Like most seniors in college, Kelsey Falter scheduled her classes so that she could travel from Notre Dame to spend her weekends in NYC working on her startup and then make it back in time, bleary-eyed, to continue her coursework. What, that doesn’t sound like the typical university experience?
OK, it isn’t, although it points to early resilience and determination, common to successful entrepreneurs. In a video interview with Forbes, Falter remembers taking “I will outwork you” for an unspoken mantra at her company. Her approach and attitude have served her well.
What Consumers Are Really Saying
Falter is the founder and CEO of Poptip, a crowd participation platform that engages people in social conversation and provides real-time analysis of interactions. Poptip’s software allows clients to understand public opinion and make decisions based on data quickly. It’s a crowded field of players trying to leverage social media into a marketing and research tool, yet Falter is helping Poptip stand apart from the rest.
A graduate of the 2012 Techstars New York program, Poptip has already raised nearly $2.5 million in angel funding from the likes of Lerer Ventures, SoftBank Capital, Scott Belsky, and Soraya Darabi, among other investors. Her growing client list includes brands such as Budweiser, CNN, the NBA and NFL.
Poptip offers two products so far. Poptip Questions creates social surveys while Zipline helps to understand opinions and feedback in real-time by monitoring the appearance words or phrases in social conversations. Poptip has worked on campaigns near some of the biggest media spotlights – helping E! Entertainment complete Twitter-based polls during the last Academy Awards presentation and public voting for Time’s Person of the Year honor.
The recently launched Zipline has the power to show Nike that it has 4X greater traffic on Instagram than Twitter so that they can direct their efforts accordingly. Poptip delivers social tech analysis extremely fast and in easy-to-use manner.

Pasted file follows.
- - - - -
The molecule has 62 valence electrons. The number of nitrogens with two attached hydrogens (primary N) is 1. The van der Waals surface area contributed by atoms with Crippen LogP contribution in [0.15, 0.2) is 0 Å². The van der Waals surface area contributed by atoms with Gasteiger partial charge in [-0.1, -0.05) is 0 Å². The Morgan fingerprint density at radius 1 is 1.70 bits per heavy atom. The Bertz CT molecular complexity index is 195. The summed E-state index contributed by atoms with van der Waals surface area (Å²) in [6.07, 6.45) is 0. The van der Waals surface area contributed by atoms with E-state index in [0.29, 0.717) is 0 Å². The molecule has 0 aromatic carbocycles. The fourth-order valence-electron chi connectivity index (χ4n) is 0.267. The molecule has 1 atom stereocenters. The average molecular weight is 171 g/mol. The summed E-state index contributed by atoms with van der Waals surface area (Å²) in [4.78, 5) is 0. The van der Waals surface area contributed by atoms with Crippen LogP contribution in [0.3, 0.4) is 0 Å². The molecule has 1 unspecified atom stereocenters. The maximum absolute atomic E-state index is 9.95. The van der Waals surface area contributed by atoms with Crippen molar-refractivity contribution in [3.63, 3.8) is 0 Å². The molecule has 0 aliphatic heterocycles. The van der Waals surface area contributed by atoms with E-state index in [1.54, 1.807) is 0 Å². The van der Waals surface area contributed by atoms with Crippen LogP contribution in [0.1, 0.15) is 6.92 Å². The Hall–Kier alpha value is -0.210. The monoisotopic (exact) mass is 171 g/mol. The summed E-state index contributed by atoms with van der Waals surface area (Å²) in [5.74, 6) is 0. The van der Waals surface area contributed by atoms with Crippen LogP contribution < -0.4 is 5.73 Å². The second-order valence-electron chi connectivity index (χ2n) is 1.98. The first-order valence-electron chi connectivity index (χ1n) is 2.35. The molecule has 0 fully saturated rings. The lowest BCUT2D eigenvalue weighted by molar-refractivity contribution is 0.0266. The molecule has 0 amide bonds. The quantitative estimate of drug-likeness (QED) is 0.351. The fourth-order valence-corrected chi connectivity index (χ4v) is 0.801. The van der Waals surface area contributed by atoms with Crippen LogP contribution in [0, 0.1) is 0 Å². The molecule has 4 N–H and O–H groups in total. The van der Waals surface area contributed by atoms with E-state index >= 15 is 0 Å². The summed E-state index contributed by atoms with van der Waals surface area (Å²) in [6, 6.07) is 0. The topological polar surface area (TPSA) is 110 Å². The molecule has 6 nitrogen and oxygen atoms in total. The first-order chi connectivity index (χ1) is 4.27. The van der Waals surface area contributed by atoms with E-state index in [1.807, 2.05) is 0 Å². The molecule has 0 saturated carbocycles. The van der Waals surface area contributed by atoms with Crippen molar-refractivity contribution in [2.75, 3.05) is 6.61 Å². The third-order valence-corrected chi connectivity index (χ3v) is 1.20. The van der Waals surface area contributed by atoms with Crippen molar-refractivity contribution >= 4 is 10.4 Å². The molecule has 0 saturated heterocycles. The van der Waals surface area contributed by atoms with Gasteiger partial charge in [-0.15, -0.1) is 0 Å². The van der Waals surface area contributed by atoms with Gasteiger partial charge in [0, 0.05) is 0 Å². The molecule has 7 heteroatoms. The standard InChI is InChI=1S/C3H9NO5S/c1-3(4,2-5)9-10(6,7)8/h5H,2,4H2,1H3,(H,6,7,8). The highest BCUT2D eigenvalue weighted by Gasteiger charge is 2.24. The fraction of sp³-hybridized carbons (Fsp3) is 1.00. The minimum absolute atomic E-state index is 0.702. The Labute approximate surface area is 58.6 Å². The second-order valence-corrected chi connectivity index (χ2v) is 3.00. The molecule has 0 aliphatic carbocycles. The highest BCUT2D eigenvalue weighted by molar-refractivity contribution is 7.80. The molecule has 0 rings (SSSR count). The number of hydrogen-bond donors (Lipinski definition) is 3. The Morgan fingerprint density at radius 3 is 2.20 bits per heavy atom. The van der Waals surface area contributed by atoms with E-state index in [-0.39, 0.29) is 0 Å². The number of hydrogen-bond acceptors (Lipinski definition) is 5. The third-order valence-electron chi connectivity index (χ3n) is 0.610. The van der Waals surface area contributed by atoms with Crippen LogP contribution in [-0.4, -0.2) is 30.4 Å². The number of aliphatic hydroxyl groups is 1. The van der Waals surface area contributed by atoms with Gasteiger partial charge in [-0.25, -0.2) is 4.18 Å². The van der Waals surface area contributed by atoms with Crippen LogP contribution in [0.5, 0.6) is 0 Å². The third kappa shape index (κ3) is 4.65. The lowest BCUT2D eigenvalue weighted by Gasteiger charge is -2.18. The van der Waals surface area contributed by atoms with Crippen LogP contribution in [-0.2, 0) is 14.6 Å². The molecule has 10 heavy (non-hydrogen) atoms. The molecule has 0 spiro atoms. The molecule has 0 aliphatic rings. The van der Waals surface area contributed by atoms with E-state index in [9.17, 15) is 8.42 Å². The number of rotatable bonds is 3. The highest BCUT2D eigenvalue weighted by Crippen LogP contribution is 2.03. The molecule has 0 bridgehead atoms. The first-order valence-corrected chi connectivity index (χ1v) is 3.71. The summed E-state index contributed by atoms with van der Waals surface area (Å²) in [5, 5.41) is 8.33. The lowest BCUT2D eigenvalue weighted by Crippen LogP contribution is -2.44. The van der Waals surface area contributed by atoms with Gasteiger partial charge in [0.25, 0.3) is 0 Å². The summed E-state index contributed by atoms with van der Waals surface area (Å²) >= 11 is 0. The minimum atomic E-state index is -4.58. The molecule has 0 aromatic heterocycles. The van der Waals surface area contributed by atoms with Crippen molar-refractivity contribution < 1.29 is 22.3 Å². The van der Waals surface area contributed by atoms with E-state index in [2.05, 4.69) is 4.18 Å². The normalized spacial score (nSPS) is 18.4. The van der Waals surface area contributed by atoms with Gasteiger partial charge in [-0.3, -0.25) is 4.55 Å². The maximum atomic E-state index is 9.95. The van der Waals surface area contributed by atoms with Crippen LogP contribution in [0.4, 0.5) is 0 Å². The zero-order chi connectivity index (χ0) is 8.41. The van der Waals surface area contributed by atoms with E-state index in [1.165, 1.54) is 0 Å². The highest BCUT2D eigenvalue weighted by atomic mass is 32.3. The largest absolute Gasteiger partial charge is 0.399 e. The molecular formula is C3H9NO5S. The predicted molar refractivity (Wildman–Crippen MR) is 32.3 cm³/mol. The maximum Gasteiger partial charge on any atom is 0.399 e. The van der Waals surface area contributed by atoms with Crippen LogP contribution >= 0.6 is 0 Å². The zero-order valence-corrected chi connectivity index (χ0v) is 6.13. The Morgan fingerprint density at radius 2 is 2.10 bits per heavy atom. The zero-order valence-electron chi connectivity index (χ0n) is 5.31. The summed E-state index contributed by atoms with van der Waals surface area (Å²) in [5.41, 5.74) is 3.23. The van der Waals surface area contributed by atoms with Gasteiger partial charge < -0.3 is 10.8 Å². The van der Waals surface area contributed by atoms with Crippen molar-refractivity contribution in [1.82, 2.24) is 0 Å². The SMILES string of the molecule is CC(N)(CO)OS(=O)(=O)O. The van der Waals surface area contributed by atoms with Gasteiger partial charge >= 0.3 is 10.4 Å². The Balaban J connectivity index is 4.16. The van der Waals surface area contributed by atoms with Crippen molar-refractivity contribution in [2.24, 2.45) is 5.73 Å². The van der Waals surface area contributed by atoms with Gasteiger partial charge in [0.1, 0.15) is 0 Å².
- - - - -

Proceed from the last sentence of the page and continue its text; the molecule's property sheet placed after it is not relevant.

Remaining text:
Understanding the Right Info at the Right Time
Like most solutions that seem to do their work effortlessly, it took Falter and her team persistence to get there. She’s already steered her company through a major pivot and rebranding. During a shift away from building a Google docs for the creative world, she tweeted out changes and received such an enormous amount of feedback that it took spreadsheets to handle the flow. She realized that larger companies must deal with similar problems on a far greater scale. Slowly her technology became more sophisticated to allow for both polling and analysis in-app and for making sense of social text.
Most impressive for someone still in her early 20s, though perhaps not surprising coming from a girl that bought her first domain when she was 8 years old. Her rapid ascent began with her chasing down Kenneth Lerer, nearly out the door after a lightening pitch round, and with her nothing-to-lose efforts. It’s a safe bet that the next wave of hopeful entrepreneurs will now be in pursuit of her.